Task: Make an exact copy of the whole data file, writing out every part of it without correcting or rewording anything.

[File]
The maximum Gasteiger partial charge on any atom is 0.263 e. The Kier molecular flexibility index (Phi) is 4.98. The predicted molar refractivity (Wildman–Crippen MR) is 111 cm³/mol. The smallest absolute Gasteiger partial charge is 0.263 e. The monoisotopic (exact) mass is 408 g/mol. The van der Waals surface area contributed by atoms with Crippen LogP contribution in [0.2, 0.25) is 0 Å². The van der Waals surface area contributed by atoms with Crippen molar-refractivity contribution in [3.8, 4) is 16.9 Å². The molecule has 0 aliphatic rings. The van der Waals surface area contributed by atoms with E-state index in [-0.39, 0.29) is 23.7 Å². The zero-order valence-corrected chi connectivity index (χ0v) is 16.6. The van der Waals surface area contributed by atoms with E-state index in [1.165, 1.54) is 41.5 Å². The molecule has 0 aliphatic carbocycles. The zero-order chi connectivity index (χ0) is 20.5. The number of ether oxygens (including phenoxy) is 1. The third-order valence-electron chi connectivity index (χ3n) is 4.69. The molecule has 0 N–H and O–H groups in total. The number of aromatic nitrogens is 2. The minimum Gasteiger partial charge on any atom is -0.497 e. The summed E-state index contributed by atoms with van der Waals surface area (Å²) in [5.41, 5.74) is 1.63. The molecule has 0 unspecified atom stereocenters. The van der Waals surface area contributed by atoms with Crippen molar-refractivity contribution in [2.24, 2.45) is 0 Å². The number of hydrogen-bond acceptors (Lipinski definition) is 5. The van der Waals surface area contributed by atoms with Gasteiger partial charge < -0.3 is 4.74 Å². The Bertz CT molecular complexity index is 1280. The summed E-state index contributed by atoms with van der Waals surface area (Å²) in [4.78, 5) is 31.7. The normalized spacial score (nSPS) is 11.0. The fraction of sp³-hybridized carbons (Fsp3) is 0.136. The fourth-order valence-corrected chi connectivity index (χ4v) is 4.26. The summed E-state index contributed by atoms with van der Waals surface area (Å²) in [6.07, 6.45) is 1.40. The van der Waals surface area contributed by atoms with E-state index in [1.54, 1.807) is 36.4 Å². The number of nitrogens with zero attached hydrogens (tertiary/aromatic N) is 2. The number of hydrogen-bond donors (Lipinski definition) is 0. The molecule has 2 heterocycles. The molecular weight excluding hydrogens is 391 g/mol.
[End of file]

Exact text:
The maximum Gasteiger partial charge on any atom is 0.263 e. The Kier molecular flexibility index (Phi) is 4.98. The predicted molar refractivity (Wildman–Crippen MR) is 111 cm³/mol. The smallest absolute Gasteiger partial charge is 0.263 e. The monoisotopic (exact) mass is 408 g/mol. The van der Waals surface area contributed by atoms with Crippen LogP contribution in [0.2, 0.25) is 0 Å². The van der Waals surface area contributed by atoms with Crippen molar-refractivity contribution in [3.8, 4) is 16.9 Å². The molecule has 0 aliphatic rings. The van der Waals surface area contributed by atoms with E-state index in [-0.39, 0.29) is 23.7 Å². The zero-order valence-corrected chi connectivity index (χ0v) is 16.6. The van der Waals surface area contributed by atoms with E-state index in [1.165, 1.54) is 41.5 Å². The molecule has 0 aliphatic carbocycles. The zero-order chi connectivity index (χ0) is 20.5. The number of ether oxygens (including phenoxy) is 1. The third-order valence-electron chi connectivity index (χ3n) is 4.69. The molecule has 0 N–H and O–H groups in total. The number of aromatic nitrogens is 2. The minimum Gasteiger partial charge on any atom is -0.497 e. The summed E-state index contributed by atoms with van der Waals surface area (Å²) in [5.41, 5.74) is 1.63. The molecule has 0 unspecified atom stereocenters. The van der Waals surface area contributed by atoms with Crippen molar-refractivity contribution in [2.24, 2.45) is 0 Å². The number of hydrogen-bond acceptors (Lipinski definition) is 5. The van der Waals surface area contributed by atoms with Gasteiger partial charge < -0.3 is 4.74 Å². The Bertz CT molecular complexity index is 1280. The summed E-state index contributed by atoms with van der Waals surface area (Å²) in [4.78, 5) is 31.7. The normalized spacial score (nSPS) is 11.0. The fraction of sp³-hybridized carbons (Fsp3) is 0.136. The fourth-order valence-corrected chi connectivity index (χ4v) is 4.26. The summed E-state index contributed by atoms with van der Waals surface area (Å²) in [6.07, 6.45) is 1.40. The van der Waals surface area contributed by atoms with E-state index in [1.54, 1.807) is 36.4 Å². The number of nitrogens with zero attached hydrogens (tertiary/aromatic N) is 2. The number of hydrogen-bond donors (Lipinski definition) is 0. The molecule has 2 heterocycles. The molecular weight excluding hydrogens is 391 g/mol.